I think it's important to understand that we are building support around the public servant. We always encourage employees, first and foremost, to go and talk to their manager because their manager needs to understand the nature of the problem, so they can help them resolve it internally. There are also robust processes within the union structure that employees have access to. We don't want to interfere with those processes and we certainly don't want to divert any resources from stabilizing the system in order to create duplicate processes.
What we've landed on, in terms of providing additional support to members of Parliament, in particular, so they can better support constituents, is a process, in which there is a series of questions or steps that a constituency office can take in supporting their constituent who walks in off the street, if you will. I think it's important to understand that this is a very unique situation that is different, say, from... I'm a member of Parliament as well. I get constituents walking in off the street with a variety of federal issues. When someone comes in with an immigration question, or a question about a GIC, or whatever it happens to be, as MPs, we help the individual access the system. The federal government is very complicated and it is sometimes difficult to understand the process, so we need to help them navigate that system. In this particular instance, we have a situation where an employee is asking a member of Parliament to help them better understand and to support them with an issue they're having with their employer.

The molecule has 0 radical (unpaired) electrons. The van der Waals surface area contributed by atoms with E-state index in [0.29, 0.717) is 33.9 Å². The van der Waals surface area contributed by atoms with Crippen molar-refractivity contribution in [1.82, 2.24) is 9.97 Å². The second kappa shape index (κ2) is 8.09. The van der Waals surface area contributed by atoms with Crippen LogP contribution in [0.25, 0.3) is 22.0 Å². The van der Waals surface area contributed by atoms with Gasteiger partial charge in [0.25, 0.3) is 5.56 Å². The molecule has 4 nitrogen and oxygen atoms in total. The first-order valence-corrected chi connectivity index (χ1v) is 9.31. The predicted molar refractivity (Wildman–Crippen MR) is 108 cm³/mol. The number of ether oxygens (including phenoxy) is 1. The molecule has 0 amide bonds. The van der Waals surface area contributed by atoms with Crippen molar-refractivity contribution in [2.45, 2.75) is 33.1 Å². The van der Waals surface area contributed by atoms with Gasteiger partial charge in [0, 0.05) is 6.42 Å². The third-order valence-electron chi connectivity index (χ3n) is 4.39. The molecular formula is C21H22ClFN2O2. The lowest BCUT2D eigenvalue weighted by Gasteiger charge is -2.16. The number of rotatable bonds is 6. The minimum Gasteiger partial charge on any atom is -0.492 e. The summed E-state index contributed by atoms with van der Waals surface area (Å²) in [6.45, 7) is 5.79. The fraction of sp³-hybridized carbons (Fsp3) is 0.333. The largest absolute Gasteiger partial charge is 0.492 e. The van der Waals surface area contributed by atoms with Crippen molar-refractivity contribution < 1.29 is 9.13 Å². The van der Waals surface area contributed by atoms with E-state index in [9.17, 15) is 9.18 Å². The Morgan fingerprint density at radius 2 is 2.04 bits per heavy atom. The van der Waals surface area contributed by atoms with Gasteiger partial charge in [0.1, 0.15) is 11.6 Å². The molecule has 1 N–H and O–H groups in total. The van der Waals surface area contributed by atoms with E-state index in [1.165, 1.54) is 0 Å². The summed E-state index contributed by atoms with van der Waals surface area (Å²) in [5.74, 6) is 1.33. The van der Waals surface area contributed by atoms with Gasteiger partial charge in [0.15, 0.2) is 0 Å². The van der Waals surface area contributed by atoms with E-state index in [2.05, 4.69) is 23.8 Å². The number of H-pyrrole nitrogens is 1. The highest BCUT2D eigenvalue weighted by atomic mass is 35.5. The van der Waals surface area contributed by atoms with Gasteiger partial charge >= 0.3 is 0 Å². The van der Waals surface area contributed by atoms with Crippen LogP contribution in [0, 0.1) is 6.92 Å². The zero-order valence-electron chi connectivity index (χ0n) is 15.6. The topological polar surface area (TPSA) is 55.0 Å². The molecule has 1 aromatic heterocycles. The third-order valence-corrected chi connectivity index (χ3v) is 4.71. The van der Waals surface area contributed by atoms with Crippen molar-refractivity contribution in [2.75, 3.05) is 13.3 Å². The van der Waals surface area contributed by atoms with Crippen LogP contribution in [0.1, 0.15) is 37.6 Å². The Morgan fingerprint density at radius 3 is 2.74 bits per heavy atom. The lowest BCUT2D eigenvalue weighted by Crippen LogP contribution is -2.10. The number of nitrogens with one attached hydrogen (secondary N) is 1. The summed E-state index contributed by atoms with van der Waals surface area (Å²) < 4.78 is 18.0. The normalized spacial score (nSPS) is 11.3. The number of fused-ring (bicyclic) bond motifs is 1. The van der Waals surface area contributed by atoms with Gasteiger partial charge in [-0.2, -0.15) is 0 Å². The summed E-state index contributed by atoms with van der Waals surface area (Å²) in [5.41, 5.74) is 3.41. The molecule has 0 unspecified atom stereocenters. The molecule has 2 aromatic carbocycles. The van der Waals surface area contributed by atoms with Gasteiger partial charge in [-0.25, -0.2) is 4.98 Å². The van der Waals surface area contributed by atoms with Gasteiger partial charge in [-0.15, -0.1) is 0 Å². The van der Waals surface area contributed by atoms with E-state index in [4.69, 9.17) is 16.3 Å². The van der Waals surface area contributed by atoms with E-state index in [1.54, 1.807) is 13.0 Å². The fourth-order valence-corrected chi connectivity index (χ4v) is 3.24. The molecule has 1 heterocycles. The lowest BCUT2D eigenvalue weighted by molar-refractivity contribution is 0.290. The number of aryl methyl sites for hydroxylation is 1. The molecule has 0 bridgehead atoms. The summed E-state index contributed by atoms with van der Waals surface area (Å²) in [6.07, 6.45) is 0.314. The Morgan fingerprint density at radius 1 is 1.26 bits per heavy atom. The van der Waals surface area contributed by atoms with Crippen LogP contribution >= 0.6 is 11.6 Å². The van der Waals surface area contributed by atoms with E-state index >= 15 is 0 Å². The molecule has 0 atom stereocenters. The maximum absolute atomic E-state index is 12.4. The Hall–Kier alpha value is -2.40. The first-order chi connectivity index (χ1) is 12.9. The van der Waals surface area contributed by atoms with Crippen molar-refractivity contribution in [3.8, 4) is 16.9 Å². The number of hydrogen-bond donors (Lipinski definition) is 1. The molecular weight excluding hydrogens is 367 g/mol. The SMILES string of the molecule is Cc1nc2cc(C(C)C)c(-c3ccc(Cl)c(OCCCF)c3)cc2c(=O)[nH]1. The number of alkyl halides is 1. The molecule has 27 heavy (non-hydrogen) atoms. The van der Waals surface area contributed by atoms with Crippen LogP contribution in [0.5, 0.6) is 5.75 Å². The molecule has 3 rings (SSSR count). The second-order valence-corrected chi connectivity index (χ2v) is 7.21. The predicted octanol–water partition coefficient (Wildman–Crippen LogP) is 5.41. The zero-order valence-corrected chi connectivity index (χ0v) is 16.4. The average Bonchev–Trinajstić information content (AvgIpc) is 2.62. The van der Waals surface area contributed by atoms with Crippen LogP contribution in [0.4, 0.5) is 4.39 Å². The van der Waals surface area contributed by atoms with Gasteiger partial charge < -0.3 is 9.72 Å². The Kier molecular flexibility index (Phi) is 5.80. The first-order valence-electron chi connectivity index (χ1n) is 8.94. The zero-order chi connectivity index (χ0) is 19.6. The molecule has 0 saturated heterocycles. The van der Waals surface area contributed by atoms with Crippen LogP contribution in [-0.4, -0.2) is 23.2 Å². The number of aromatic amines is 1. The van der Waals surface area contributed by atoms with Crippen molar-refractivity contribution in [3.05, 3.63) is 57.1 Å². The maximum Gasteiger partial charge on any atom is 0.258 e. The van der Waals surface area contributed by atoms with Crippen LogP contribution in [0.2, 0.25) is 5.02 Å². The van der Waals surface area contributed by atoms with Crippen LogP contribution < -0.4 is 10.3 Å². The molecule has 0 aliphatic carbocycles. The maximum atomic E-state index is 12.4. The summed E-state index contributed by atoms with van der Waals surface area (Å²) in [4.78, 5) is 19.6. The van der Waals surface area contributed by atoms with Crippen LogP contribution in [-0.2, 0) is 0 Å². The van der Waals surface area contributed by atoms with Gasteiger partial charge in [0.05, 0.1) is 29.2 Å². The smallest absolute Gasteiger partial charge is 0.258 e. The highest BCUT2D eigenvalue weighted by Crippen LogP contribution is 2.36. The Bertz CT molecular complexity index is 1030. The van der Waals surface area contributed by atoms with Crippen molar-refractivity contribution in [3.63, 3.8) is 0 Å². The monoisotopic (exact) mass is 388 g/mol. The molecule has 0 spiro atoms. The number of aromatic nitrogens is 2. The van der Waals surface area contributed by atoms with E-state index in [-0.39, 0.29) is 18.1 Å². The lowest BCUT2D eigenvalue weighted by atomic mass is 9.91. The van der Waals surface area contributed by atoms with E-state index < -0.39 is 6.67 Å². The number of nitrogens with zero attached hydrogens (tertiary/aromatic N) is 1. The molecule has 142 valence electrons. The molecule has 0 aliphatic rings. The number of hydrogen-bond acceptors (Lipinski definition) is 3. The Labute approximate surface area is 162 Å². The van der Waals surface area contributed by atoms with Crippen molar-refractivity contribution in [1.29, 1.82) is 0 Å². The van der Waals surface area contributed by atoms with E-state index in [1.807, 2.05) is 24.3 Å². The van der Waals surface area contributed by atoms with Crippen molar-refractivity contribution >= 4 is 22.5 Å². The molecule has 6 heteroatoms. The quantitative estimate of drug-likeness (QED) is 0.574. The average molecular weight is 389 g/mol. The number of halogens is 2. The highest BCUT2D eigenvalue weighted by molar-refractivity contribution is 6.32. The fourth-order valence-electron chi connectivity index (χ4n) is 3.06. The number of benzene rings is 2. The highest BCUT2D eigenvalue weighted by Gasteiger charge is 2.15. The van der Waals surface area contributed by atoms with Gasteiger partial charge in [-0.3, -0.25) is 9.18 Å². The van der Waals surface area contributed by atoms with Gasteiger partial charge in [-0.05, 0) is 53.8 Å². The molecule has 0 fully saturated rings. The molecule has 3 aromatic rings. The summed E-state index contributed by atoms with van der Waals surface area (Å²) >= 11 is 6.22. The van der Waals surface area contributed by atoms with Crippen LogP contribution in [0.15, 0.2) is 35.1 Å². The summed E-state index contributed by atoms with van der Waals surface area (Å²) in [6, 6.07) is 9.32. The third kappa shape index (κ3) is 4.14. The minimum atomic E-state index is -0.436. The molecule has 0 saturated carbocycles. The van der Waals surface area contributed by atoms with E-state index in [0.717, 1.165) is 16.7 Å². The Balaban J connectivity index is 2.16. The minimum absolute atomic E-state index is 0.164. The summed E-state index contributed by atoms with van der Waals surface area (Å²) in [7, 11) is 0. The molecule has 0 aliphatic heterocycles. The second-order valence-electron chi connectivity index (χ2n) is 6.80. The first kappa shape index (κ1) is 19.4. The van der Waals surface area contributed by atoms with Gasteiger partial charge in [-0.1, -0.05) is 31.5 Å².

We didn't want to interfere with any existing employment-related processes. Ultimately, a constituency office can, first of all, ascertain where the individual works or in what department. Obviously, there are some departments that are serviced by the pay centre and there are some that are not. If that individual is served by the pay centre, their department or agency is served by the pay centre—